2017 – When mixing strategies paid off for our Select Funds

December 20, 2017 . Mutual Fund Research Desk

After a frustrating 2016, the markets threw caution to the wind in 2017 and lifted many stocks whose names were last heard in the pre-2008 rally. While mutual funds too made the best of the upswing, many funds did lag benchmark indices in 2017. They did so either because they were uncomfortable owning too much of the rallying stocks as valuations looked steep, or the stocks were merely momentum plays that would not fit many a fund’s criteria in terms of fundamentals.

FundsIndia’s Select Funds marginally beat indices in the equity space and convincingly beat them in the debt space, despite the latter facing a tough year.

Before we move on to this calendar review, we would like you to know that the calendar year performance is more to elucidate what kind of a year the market faced and what funds did and to let you know how we mixed our strategies to deliver. Such short-term performance should not be considered to judge funds or make decisions on buying and selling.

Hence, to not lose sight of longer period returns, here is a table to illustrate how our funds have done over a 3-year period.

3-year returns of FundsIndia's Select Funds
FundsIndia Select Funds - Equity- Moderate risk13.10%FundsIndia Select Funds - Debt - Short term8.50%
S&P BSE 1008.90%CRISIL Short Term Bond Fund Index8.30%
Equity large-cap category average10.50%Debt short term category average7.80%
FundsIndia Select Funds - Equity- High risk18.40%FundsIndia Select Funds - Debt - Long term8.90%
Nifty 50011.00%CRISIL Composite Bond Fund Index8.90%
Equity multi-cap & mid-cap category average14.40%Debt long term* category average8.00%
*Dynamic bond, income, and credit opportunities categories.
Returns as of Dec 11, 2017. Returns are annualized. The returns are for Select Funds list as of Dec 11, 2017.

The returns are also a reminder that over the long-term, consistency pays off over flashy returns. While you may see the 1-year performance of our Select Funds yo-yo a bit, the longer period returns tell you that picking steady performance over top performers is a sound strategy.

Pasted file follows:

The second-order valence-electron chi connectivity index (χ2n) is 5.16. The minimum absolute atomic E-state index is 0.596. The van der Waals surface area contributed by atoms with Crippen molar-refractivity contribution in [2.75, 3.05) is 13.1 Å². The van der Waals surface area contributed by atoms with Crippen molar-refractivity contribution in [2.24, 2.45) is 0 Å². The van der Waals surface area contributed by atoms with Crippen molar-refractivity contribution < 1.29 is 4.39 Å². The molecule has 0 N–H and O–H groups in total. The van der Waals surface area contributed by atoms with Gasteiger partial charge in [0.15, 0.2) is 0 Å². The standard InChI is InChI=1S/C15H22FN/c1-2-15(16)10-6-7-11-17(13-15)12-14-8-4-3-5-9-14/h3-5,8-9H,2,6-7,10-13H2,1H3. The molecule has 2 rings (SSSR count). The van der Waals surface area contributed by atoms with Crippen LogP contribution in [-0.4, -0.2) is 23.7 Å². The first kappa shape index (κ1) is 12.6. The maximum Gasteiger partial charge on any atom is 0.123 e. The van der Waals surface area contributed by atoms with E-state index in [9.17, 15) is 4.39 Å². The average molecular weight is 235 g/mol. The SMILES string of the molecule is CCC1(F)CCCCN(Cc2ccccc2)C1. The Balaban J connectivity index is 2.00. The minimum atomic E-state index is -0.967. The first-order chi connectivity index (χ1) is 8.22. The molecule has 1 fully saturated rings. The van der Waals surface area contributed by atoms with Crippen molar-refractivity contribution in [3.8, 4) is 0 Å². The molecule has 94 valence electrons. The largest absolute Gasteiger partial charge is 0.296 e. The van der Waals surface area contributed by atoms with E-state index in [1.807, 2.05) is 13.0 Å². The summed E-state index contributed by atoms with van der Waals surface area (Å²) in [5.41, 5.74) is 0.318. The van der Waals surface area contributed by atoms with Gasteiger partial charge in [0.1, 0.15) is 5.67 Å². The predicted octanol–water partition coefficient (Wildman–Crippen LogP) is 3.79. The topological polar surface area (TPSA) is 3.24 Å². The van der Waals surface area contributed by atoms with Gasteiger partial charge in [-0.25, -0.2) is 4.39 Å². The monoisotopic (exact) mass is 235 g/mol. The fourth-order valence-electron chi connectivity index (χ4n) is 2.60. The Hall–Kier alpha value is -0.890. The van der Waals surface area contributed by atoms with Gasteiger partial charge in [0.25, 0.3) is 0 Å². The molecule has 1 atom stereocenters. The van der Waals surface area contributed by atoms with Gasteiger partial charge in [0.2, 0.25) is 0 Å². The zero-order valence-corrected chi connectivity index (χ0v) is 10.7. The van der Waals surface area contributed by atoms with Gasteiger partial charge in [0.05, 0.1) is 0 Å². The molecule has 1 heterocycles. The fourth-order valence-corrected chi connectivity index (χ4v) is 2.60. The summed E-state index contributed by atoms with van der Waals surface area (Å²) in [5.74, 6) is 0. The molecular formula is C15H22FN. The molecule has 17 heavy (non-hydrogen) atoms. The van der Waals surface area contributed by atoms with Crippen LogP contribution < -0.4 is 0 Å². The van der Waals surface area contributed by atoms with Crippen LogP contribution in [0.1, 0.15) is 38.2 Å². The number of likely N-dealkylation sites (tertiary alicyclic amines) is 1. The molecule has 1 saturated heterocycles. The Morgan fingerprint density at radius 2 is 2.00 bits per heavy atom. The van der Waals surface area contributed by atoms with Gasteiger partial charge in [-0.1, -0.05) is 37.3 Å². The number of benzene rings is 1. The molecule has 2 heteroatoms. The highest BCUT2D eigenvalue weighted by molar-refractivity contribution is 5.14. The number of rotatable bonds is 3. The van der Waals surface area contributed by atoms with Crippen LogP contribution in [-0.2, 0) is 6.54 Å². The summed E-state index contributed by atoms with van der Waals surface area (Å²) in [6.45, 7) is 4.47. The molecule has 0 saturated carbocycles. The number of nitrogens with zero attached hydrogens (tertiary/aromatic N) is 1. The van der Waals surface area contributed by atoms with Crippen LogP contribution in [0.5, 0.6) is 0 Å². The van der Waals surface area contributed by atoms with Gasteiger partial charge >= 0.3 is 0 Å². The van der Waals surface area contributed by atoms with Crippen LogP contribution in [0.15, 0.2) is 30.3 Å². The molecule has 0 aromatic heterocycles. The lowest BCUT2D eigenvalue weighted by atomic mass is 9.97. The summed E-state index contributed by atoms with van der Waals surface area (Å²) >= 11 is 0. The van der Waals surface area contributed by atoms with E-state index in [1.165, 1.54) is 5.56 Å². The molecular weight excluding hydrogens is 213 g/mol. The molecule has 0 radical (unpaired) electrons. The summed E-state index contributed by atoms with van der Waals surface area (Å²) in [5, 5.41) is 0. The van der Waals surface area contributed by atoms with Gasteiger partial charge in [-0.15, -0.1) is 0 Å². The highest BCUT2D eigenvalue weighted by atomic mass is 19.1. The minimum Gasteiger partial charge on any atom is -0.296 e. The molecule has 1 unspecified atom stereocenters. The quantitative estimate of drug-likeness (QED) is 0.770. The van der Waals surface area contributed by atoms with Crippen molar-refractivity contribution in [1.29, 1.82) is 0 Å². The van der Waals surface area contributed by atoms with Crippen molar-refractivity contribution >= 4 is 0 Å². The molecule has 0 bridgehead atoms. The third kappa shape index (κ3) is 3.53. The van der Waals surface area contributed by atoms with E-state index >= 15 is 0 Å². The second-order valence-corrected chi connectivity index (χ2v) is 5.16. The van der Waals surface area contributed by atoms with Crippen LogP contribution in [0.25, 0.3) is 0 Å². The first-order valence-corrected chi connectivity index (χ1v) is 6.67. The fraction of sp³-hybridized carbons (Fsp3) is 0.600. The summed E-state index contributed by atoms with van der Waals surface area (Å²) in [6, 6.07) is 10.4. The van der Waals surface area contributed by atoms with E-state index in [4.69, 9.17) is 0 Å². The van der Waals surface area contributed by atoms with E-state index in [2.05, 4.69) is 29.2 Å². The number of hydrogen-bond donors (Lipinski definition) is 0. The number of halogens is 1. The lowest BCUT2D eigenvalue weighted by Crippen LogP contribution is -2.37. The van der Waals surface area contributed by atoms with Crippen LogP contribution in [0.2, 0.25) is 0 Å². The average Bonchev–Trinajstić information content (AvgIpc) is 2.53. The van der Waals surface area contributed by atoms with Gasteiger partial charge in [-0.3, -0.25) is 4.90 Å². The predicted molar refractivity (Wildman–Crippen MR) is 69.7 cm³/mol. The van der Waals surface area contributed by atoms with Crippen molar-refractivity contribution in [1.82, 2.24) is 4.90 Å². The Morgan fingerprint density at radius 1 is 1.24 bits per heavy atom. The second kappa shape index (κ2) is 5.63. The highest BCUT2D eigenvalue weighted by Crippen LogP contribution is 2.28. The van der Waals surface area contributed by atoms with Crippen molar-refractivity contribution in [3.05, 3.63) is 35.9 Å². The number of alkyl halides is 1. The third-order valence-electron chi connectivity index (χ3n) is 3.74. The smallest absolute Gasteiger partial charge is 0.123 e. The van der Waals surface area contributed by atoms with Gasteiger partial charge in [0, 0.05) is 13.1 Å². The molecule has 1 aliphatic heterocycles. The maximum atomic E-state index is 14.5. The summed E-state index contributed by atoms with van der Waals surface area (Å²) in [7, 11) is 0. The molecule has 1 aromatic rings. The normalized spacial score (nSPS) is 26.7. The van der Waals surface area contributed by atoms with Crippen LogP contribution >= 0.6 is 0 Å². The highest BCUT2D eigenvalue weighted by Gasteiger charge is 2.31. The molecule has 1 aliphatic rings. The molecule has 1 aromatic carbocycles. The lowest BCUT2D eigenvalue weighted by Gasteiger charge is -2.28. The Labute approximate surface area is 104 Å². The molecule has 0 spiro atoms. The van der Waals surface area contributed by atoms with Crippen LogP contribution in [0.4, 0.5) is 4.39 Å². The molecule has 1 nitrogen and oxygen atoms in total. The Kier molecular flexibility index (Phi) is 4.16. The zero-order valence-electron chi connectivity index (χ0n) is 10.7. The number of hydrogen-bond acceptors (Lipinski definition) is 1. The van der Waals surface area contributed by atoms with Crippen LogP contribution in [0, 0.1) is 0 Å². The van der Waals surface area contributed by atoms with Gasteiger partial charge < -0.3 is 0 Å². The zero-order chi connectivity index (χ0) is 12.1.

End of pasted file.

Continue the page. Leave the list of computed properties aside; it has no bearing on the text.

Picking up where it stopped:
2017 performance

Equity funds – Moderate risk:  This category has a mix of pure large-cap funds and those with a large-cap focus. We use S&P BSE 100 as a benchmark for this category as it is a stiffer one to beat than the Sensex or Nifty 50. For the calendar year up to December 11, 2017, our moderate risk category beat the index and the category average by about 1.5 percentage points. This outperformance was not an easy one as you will see that the category could not beat the BSE 100 index. What yielded better results was a mix of strategies. For instance, Franklin India Bluechip or an SBI Magnum Equity were pure large-cap funds and did not budge in terms of taking higher exposure to midcaps even as the latter outperformed. Others such as Invesco Dynamic Equity took cash calls as markets grew expensive. Individually, these funds did not beat the index.

But our list held funds with focused strategies, where stock-specific calls or sector-focused approach worked very well. We did not also want to lose out on opportunities in the US and added a fund like Parag Parikh Long Term Value, that delivered well in quarters when Indian markets lagged. When we built this category list, we thus brought in a mix of stable large caps, and funds with more focused approach to large-cap stocks or focused approach to sectors and a bit of value and international strategy.

Returns (Calendar year up to Dec 11, 2017)
FundsIndia Select Funds - Equity- Moderate risk30.20%
S&P BSE 10028.80%
Large-cap category average28.70%
FundsIndia’s Select Funds with quarterly changes made. Returns are point-to point up to December 11, 2017.